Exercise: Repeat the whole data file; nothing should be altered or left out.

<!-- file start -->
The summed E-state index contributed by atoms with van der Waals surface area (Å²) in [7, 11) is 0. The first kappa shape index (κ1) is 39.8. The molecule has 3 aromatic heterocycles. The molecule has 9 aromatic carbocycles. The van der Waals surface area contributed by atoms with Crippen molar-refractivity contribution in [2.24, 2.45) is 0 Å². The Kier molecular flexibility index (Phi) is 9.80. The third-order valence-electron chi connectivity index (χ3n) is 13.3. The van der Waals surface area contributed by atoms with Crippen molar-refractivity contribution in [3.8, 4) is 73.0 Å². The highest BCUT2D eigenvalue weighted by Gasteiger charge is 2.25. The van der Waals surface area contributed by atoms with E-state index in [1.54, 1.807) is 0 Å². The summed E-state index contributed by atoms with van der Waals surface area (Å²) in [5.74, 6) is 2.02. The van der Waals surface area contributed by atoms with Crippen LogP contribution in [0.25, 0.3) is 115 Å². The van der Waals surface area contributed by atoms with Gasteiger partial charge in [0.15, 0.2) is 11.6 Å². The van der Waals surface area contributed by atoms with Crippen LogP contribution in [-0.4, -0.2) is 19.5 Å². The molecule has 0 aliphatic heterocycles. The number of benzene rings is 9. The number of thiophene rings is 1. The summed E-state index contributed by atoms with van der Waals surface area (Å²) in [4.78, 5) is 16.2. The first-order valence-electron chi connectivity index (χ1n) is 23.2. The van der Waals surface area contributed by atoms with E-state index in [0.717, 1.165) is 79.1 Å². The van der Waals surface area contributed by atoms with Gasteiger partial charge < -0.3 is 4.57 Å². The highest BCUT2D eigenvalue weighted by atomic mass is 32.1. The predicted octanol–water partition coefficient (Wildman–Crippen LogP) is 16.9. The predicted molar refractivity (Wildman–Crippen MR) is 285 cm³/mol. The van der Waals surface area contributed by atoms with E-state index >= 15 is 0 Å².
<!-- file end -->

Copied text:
The summed E-state index contributed by atoms with van der Waals surface area (Å²) in [7, 11) is 0. The first kappa shape index (κ1) is 39.8. The molecule has 3 aromatic heterocycles. The molecule has 9 aromatic carbocycles. The van der Waals surface area contributed by atoms with Crippen molar-refractivity contribution in [2.24, 2.45) is 0 Å². The Kier molecular flexibility index (Phi) is 9.80. The third-order valence-electron chi connectivity index (χ3n) is 13.3. The van der Waals surface area contributed by atoms with Crippen molar-refractivity contribution in [3.8, 4) is 73.0 Å². The highest BCUT2D eigenvalue weighted by Gasteiger charge is 2.25. The van der Waals surface area contributed by atoms with E-state index in [1.54, 1.807) is 0 Å². The summed E-state index contributed by atoms with van der Waals surface area (Å²) in [5.74, 6) is 2.02. The van der Waals surface area contributed by atoms with Crippen LogP contribution in [0.25, 0.3) is 115 Å². The van der Waals surface area contributed by atoms with Gasteiger partial charge in [0.15, 0.2) is 11.6 Å². The van der Waals surface area contributed by atoms with Crippen LogP contribution in [-0.4, -0.2) is 19.5 Å². The molecule has 0 aliphatic heterocycles. The number of benzene rings is 9. The number of thiophene rings is 1. The summed E-state index contributed by atoms with van der Waals surface area (Å²) in [4.78, 5) is 16.2. The first-order valence-electron chi connectivity index (χ1n) is 23.2. The van der Waals surface area contributed by atoms with E-state index in [0.717, 1.165) is 79.1 Å². The van der Waals surface area contributed by atoms with Gasteiger partial charge < -0.3 is 4.57 Å². The highest BCUT2D eigenvalue weighted by atomic mass is 32.1. The predicted octanol–water partition coefficient (Wildman–Crippen LogP) is 16.9. The predicted molar refractivity (Wildman–Crippen MR) is 285 cm³/mol. The van der Waals surface area contributed by atoms with E-state index >= 15 is 0 Å².